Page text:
Based upon physics and upon measurements of fields from electrodes and upon fishing thresholds from electrofishing boats, using current as the measure to standardize effective fishing zones is preferred over voltage or power if electrodes are changed or if they vary among a fleet of boats…and they will vary among a fleet of boats. Future blogs will further explain the concept of electrical fields and how to estimate their sizes.

Halliday, D., R. Resnick and J. Walker. 1997. Fundamentals of physics, 5th ed. John Wiley & Sons, NY, 984pp.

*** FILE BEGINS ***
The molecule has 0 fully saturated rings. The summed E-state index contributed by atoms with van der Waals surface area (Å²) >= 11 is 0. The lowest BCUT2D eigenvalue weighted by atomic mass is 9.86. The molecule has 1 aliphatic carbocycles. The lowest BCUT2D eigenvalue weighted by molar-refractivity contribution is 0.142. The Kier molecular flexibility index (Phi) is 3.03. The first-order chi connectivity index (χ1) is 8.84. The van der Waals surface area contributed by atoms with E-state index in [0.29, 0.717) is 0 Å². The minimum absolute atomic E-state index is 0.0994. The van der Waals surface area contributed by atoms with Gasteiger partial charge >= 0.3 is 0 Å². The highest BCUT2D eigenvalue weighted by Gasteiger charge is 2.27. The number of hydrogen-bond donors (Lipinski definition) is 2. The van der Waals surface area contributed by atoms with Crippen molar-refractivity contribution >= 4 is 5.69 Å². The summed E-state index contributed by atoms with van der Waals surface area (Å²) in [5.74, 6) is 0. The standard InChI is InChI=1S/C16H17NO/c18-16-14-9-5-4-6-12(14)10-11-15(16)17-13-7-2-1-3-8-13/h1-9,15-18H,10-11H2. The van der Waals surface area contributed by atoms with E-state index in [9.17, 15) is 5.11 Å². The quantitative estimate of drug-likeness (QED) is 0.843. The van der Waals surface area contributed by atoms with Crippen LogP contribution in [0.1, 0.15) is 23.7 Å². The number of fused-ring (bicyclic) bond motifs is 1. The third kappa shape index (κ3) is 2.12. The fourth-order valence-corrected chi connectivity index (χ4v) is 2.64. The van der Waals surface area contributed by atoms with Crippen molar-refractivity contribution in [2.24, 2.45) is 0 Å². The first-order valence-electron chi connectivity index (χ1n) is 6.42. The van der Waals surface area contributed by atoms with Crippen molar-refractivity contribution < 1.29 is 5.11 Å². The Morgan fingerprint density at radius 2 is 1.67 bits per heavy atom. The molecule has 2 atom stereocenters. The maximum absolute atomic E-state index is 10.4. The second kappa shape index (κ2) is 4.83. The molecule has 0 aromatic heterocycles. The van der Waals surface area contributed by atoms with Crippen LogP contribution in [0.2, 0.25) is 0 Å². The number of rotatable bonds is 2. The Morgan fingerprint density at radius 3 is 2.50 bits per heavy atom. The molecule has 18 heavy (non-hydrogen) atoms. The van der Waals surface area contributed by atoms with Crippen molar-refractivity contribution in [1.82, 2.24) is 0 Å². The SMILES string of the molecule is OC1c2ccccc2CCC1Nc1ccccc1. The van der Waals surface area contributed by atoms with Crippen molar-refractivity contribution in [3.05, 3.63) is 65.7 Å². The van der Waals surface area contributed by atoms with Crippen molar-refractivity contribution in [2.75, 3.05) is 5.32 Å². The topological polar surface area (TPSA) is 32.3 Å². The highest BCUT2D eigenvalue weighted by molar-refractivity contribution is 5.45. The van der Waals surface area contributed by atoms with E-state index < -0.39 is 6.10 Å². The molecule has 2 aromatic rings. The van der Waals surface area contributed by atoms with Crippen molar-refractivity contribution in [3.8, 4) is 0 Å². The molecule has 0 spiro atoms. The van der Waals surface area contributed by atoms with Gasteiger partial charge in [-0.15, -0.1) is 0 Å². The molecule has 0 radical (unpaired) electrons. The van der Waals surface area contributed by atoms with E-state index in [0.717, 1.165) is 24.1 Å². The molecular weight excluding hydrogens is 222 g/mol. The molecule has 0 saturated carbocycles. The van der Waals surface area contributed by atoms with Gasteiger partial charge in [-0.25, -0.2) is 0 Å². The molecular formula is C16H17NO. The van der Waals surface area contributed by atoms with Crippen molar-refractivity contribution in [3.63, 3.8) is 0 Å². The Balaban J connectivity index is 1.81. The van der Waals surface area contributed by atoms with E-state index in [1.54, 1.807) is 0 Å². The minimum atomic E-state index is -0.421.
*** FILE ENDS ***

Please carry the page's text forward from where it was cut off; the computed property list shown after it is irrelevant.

Kolz, A. L. 1989. A power transfer theory for electrofishing. U. S. Fish and Wildlife Service Technical Report 22:1-11.

Kolz, A. L. 1993. In-water electrical measurements for evaluating electrofishing systems. U. S. Fish and Wildlife Service Biological Report 11.

Ohanian, H. C. 1994. Principles of physics. W. W. Norton & Company, NY, 915 pp.